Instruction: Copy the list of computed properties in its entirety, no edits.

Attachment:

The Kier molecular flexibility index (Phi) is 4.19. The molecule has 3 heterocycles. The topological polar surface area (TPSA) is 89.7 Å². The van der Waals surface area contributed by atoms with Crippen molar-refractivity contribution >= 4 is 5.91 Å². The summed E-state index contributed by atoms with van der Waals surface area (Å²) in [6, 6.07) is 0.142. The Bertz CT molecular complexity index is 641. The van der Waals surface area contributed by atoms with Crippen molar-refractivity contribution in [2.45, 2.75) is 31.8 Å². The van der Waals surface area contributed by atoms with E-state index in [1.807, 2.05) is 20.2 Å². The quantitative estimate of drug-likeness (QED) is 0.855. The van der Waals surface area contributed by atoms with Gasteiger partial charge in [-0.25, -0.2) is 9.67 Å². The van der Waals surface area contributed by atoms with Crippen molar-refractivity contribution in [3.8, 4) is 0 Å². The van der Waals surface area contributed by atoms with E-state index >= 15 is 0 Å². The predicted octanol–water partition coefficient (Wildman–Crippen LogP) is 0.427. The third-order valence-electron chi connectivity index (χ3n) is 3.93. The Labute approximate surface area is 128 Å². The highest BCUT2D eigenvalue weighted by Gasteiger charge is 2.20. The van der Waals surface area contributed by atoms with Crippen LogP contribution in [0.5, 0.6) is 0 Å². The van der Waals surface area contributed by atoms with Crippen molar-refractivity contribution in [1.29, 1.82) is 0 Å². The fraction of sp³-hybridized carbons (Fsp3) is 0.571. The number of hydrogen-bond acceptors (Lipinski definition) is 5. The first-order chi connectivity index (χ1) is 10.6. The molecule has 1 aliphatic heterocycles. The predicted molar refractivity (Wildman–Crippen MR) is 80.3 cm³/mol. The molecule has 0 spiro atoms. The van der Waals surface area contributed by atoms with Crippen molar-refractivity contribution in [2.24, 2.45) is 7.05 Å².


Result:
The Kier molecular flexibility index (Phi) is 4.19. The molecule has 3 heterocycles. The topological polar surface area (TPSA) is 89.7 Å². The van der Waals surface area contributed by atoms with Crippen molar-refractivity contribution >= 4 is 5.91 Å². The summed E-state index contributed by atoms with van der Waals surface area (Å²) in [6, 6.07) is 0.142. The Bertz CT molecular complexity index is 641. The van der Waals surface area contributed by atoms with Crippen molar-refractivity contribution in [2.45, 2.75) is 31.8 Å². The van der Waals surface area contributed by atoms with E-state index in [1.807, 2.05) is 20.2 Å². The quantitative estimate of drug-likeness (QED) is 0.855. The van der Waals surface area contributed by atoms with Gasteiger partial charge in [-0.25, -0.2) is 9.67 Å². The van der Waals surface area contributed by atoms with Crippen molar-refractivity contribution in [3.8, 4) is 0 Å². The van der Waals surface area contributed by atoms with E-state index >= 15 is 0 Å². The predicted octanol–water partition coefficient (Wildman–Crippen LogP) is 0.427. The third-order valence-electron chi connectivity index (χ3n) is 3.93. The Labute approximate surface area is 128 Å². The highest BCUT2D eigenvalue weighted by Gasteiger charge is 2.20. The van der Waals surface area contributed by atoms with Crippen LogP contribution in [0.5, 0.6) is 0 Å². The van der Waals surface area contributed by atoms with Crippen molar-refractivity contribution in [1.29, 1.82) is 0 Å². The fraction of sp³-hybridized carbons (Fsp3) is 0.571. The number of hydrogen-bond acceptors (Lipinski definition) is 5. The first-order chi connectivity index (χ1) is 10.6. The molecule has 1 aliphatic heterocycles. The predicted molar refractivity (Wildman–Crippen MR) is 80.3 cm³/mol. The molecule has 0 spiro atoms. The van der Waals surface area contributed by atoms with Crippen molar-refractivity contribution in [2.24, 2.45) is 7.05 Å².